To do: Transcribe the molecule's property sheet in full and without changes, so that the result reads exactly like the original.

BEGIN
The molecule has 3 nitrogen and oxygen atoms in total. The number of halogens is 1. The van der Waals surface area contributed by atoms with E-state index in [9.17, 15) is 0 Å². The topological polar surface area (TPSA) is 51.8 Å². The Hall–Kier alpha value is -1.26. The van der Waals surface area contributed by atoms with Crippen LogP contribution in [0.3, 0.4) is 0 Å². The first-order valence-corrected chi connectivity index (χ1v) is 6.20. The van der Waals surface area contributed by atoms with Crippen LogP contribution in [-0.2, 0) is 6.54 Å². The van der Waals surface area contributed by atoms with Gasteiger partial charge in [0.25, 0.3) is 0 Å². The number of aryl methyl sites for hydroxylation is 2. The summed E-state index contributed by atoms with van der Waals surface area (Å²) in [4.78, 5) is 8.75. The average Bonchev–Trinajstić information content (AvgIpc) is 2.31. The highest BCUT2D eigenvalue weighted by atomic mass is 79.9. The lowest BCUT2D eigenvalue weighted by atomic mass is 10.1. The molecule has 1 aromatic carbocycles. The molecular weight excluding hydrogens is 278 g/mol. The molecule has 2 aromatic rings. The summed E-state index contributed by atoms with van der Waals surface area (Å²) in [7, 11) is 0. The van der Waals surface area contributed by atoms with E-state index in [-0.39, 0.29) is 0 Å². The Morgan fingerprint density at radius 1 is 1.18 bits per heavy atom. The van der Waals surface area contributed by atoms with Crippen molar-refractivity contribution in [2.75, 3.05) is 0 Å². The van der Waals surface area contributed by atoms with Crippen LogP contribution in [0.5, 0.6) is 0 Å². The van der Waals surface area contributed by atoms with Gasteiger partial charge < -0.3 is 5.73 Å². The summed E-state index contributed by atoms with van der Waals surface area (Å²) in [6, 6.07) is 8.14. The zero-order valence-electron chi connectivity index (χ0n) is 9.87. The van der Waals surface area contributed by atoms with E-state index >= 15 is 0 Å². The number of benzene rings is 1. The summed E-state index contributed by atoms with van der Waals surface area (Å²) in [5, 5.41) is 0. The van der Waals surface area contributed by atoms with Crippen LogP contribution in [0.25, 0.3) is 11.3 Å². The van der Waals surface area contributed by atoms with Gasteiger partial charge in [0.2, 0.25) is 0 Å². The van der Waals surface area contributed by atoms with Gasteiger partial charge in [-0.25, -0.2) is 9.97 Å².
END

The molecule has 3 nitrogen and oxygen atoms in total. The number of halogens is 1. The van der Waals surface area contributed by atoms with E-state index in [9.17, 15) is 0 Å². The topological polar surface area (TPSA) is 51.8 Å². The Hall–Kier alpha value is -1.26. The van der Waals surface area contributed by atoms with Crippen LogP contribution in [0.3, 0.4) is 0 Å². The first-order valence-corrected chi connectivity index (χ1v) is 6.20. The van der Waals surface area contributed by atoms with Crippen LogP contribution in [-0.2, 0) is 6.54 Å². The van der Waals surface area contributed by atoms with Gasteiger partial charge in [0.25, 0.3) is 0 Å². The number of aryl methyl sites for hydroxylation is 2. The summed E-state index contributed by atoms with van der Waals surface area (Å²) in [4.78, 5) is 8.75. The average Bonchev–Trinajstić information content (AvgIpc) is 2.31. The highest BCUT2D eigenvalue weighted by atomic mass is 79.9. The lowest BCUT2D eigenvalue weighted by atomic mass is 10.1. The molecule has 1 aromatic carbocycles. The molecular weight excluding hydrogens is 278 g/mol. The molecule has 2 aromatic rings. The summed E-state index contributed by atoms with van der Waals surface area (Å²) in [7, 11) is 0. The van der Waals surface area contributed by atoms with E-state index in [-0.39, 0.29) is 0 Å². The Morgan fingerprint density at radius 1 is 1.18 bits per heavy atom. The van der Waals surface area contributed by atoms with Crippen molar-refractivity contribution in [2.75, 3.05) is 0 Å². The van der Waals surface area contributed by atoms with Crippen LogP contribution in [0.5, 0.6) is 0 Å². The van der Waals surface area contributed by atoms with Gasteiger partial charge < -0.3 is 5.73 Å². The summed E-state index contributed by atoms with van der Waals surface area (Å²) in [6, 6.07) is 8.14. The zero-order valence-electron chi connectivity index (χ0n) is 9.87. The van der Waals surface area contributed by atoms with E-state index >= 15 is 0 Å². The number of benzene rings is 1. The summed E-state index contributed by atoms with van der Waals surface area (Å²) in [5, 5.41) is 0. The van der Waals surface area contributed by atoms with Crippen LogP contribution in [0.25, 0.3) is 11.3 Å². The van der Waals surface area contributed by atoms with Gasteiger partial charge in [0.2, 0.25) is 0 Å². The van der Waals surface area contributed by atoms with Gasteiger partial charge in [-0.25, -0.2) is 9.97 Å².